Money is an important factor in people's lives, and there is a lot of research on the psychology behind it.
Every day, we make hundreds of small decisions that are unknowingly influenced by the psychology of money. An example of mine is Security and Status Trends. Of course, I lean towards status. When I feel successful in some way, I'm more likely to like a designer handbag or luxury car, and more likely to find a way to justify a larger purchase.
When money is related to a person's status, she uses it to measure success. The amount of money they have can affect the type of home they live in, the activities they participate in, and their ability to have the vacation of their dreams. (More on this motivation later.) Our contact details are all different. We all have unique thoughts and emotions when we hear the word money. Understanding the psychology of money will help us become more aware of these thoughts, emotions, and behaviors.
There are three important things we need to understand about the psychology behind our relationships with money: The most important driver of anything related to money is the stories people tell about themselves and their preferences for goods and services. These things tend not to sit still. They vary by culture and generation. They always change.
One area of psychology that is particularly relevant to money is its ability to give control over your time.
The Psychology of Money impressed me for three reasons: "Money's greatest intrinsic value -- and I can't stress it enough -- is that it gives you control over your time."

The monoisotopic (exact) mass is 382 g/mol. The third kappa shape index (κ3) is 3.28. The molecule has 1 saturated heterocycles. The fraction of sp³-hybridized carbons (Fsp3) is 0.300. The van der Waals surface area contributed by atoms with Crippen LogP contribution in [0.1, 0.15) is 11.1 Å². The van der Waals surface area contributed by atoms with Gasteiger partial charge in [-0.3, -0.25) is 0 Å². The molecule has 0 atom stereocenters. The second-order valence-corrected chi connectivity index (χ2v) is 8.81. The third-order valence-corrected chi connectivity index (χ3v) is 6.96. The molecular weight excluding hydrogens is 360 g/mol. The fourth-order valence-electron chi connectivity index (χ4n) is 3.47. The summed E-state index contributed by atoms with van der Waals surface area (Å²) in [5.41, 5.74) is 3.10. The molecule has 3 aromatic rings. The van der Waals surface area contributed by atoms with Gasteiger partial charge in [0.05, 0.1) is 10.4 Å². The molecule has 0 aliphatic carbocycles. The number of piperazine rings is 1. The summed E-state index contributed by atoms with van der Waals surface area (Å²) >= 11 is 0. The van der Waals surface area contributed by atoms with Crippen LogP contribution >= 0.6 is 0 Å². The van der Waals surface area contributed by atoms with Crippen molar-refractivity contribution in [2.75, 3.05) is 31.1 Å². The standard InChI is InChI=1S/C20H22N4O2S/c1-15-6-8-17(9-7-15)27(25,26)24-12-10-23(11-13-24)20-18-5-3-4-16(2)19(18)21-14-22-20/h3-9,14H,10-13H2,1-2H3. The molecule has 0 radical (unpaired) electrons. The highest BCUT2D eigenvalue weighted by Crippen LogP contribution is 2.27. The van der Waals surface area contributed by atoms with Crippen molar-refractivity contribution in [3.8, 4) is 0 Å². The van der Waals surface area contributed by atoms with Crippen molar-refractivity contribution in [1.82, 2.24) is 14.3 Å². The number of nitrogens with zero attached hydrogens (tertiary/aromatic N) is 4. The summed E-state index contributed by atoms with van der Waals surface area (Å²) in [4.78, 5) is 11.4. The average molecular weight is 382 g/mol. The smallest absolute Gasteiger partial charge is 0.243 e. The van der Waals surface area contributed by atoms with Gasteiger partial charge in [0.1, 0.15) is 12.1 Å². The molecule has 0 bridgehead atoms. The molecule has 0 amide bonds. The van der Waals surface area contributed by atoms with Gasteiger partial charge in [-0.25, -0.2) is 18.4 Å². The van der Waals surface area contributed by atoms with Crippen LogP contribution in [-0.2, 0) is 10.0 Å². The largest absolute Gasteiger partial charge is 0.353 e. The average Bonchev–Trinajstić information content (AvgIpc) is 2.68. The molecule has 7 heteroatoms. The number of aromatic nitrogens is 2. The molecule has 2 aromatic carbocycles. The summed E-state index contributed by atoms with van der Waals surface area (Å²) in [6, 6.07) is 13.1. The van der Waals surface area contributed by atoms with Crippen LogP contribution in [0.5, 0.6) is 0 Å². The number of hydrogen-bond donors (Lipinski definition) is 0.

"People want wealth to signal to others that they deserve to be liked and admired. While not mentioned in the book, I think it's a common cause of many relationship squabbles. About what constitutes an investment in emotional well-being versus pure financial stupidity, different opinions.
In this book, with only 19 short stories, the author examines the many perceptions people have about money and sheds light on the most important emotional features in the psychology of money. In the real world, economic decisions are not... "One of my deepest investing beliefs is that there is little correlation between investment spending and investment returns.
Money can have a huge impact on people's happiness and spiritual well-being.
It pays to think of money as something that has a complicated relationship with you. Your money (and your personal finances) is not a solid entity, but a complex of data points, challenges and opportunities around which you interact and feel. The money decisions you make affect your finances, and those effects in turn affect how you feel and behave in the future. It's a lifelong relationship.
First, wealth is related to your savings rate, not your income and investments. Wealth is accumulated money. You have to save money for this. Second, the value of wealth is related to your needs. It's much easier to use money more efficiently than to find new sources of funding. Third, above a certain income level, you need exactly what is below your ego.
Awareness of the emotions tied to money is important because without it, those emotions will override rational thought and influence your behavior. Once you have the basic things that make you comfortable, everything else is a want, and often displays more money than actually having money.
© 2022 Patel Vatsal